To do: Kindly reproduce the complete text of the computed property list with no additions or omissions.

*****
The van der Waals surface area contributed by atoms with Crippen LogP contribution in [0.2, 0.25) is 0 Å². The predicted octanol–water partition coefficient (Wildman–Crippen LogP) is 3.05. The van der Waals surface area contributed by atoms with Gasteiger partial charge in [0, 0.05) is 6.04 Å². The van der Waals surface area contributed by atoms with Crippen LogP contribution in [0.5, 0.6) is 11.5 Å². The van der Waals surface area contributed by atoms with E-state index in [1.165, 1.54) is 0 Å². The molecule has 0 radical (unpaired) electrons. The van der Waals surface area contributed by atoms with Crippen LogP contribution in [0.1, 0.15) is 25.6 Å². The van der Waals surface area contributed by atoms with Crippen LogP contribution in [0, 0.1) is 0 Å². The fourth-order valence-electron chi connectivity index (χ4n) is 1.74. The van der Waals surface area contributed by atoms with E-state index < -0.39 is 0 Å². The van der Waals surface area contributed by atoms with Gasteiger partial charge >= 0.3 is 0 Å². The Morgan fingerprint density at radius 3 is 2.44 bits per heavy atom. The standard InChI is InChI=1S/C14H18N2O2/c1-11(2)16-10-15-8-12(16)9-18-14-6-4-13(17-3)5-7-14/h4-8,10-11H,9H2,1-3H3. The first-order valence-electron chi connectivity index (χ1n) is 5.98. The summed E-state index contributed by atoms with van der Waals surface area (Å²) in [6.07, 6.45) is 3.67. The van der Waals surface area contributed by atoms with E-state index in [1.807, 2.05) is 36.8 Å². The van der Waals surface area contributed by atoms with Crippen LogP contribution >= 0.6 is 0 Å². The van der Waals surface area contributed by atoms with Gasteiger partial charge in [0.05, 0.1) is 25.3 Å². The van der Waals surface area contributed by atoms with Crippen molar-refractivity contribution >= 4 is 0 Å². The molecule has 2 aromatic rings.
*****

The van der Waals surface area contributed by atoms with Crippen LogP contribution in [0.2, 0.25) is 0 Å². The predicted octanol–water partition coefficient (Wildman–Crippen LogP) is 3.05. The van der Waals surface area contributed by atoms with Gasteiger partial charge in [0, 0.05) is 6.04 Å². The van der Waals surface area contributed by atoms with Crippen LogP contribution in [0.5, 0.6) is 11.5 Å². The van der Waals surface area contributed by atoms with E-state index in [1.165, 1.54) is 0 Å². The molecule has 0 radical (unpaired) electrons. The van der Waals surface area contributed by atoms with Crippen LogP contribution in [0.1, 0.15) is 25.6 Å². The van der Waals surface area contributed by atoms with Crippen LogP contribution in [0, 0.1) is 0 Å². The fourth-order valence-electron chi connectivity index (χ4n) is 1.74. The van der Waals surface area contributed by atoms with E-state index < -0.39 is 0 Å². The van der Waals surface area contributed by atoms with Gasteiger partial charge >= 0.3 is 0 Å². The Morgan fingerprint density at radius 3 is 2.44 bits per heavy atom. The standard InChI is InChI=1S/C14H18N2O2/c1-11(2)16-10-15-8-12(16)9-18-14-6-4-13(17-3)5-7-14/h4-8,10-11H,9H2,1-3H3. The first-order valence-electron chi connectivity index (χ1n) is 5.98. The summed E-state index contributed by atoms with van der Waals surface area (Å²) in [6.07, 6.45) is 3.67. The van der Waals surface area contributed by atoms with E-state index in [1.807, 2.05) is 36.8 Å². The van der Waals surface area contributed by atoms with Crippen LogP contribution >= 0.6 is 0 Å². The van der Waals surface area contributed by atoms with Gasteiger partial charge in [0.05, 0.1) is 25.3 Å². The van der Waals surface area contributed by atoms with Crippen molar-refractivity contribution >= 4 is 0 Å². The molecule has 2 aromatic rings.